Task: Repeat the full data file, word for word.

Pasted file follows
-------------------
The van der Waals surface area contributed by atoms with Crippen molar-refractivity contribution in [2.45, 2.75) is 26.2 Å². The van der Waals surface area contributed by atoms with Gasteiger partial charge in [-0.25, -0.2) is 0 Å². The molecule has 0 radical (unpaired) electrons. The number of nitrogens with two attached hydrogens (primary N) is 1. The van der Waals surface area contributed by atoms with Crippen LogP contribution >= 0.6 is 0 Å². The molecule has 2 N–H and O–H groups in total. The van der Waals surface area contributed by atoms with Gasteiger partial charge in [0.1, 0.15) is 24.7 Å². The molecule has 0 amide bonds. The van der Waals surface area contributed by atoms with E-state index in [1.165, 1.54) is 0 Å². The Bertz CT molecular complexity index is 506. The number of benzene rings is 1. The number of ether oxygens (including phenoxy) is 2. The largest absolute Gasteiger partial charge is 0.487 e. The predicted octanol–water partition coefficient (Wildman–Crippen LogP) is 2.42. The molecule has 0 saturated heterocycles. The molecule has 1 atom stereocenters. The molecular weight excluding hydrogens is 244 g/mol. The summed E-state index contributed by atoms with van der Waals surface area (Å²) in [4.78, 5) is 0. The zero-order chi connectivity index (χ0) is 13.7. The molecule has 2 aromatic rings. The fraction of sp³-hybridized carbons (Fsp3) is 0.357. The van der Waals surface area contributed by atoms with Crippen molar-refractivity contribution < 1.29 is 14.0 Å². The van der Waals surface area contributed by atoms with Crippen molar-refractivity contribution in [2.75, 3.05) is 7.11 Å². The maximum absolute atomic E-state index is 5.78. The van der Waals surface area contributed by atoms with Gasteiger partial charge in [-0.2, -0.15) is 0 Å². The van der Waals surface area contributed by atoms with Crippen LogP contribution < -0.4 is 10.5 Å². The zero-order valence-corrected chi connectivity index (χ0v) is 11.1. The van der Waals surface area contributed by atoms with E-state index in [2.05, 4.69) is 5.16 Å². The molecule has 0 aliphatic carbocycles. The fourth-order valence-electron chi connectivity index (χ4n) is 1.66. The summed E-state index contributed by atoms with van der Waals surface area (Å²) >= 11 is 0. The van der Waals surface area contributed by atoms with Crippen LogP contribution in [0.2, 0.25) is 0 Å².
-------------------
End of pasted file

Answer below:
The van der Waals surface area contributed by atoms with Crippen molar-refractivity contribution in [2.45, 2.75) is 26.2 Å². The van der Waals surface area contributed by atoms with Gasteiger partial charge in [-0.25, -0.2) is 0 Å². The molecule has 0 radical (unpaired) electrons. The number of nitrogens with two attached hydrogens (primary N) is 1. The van der Waals surface area contributed by atoms with Crippen LogP contribution >= 0.6 is 0 Å². The molecule has 2 N–H and O–H groups in total. The van der Waals surface area contributed by atoms with Gasteiger partial charge in [0.1, 0.15) is 24.7 Å². The molecule has 0 amide bonds. The van der Waals surface area contributed by atoms with E-state index in [1.165, 1.54) is 0 Å². The Bertz CT molecular complexity index is 506. The number of benzene rings is 1. The number of ether oxygens (including phenoxy) is 2. The largest absolute Gasteiger partial charge is 0.487 e. The predicted octanol–water partition coefficient (Wildman–Crippen LogP) is 2.42. The molecule has 0 saturated heterocycles. The molecule has 1 atom stereocenters. The molecular weight excluding hydrogens is 244 g/mol. The summed E-state index contributed by atoms with van der Waals surface area (Å²) in [4.78, 5) is 0. The zero-order chi connectivity index (χ0) is 13.7. The molecule has 2 aromatic rings. The fraction of sp³-hybridized carbons (Fsp3) is 0.357. The van der Waals surface area contributed by atoms with Crippen molar-refractivity contribution < 1.29 is 14.0 Å². The van der Waals surface area contributed by atoms with Crippen molar-refractivity contribution in [2.75, 3.05) is 7.11 Å². The maximum absolute atomic E-state index is 5.78. The van der Waals surface area contributed by atoms with Gasteiger partial charge in [-0.2, -0.15) is 0 Å². The van der Waals surface area contributed by atoms with Crippen LogP contribution < -0.4 is 10.5 Å². The zero-order valence-corrected chi connectivity index (χ0v) is 11.1. The van der Waals surface area contributed by atoms with E-state index in [2.05, 4.69) is 5.16 Å². The molecule has 0 aliphatic carbocycles. The fourth-order valence-electron chi connectivity index (χ4n) is 1.66. The summed E-state index contributed by atoms with van der Waals surface area (Å²) >= 11 is 0. The van der Waals surface area contributed by atoms with Crippen LogP contribution in [0.2, 0.25) is 0 Å².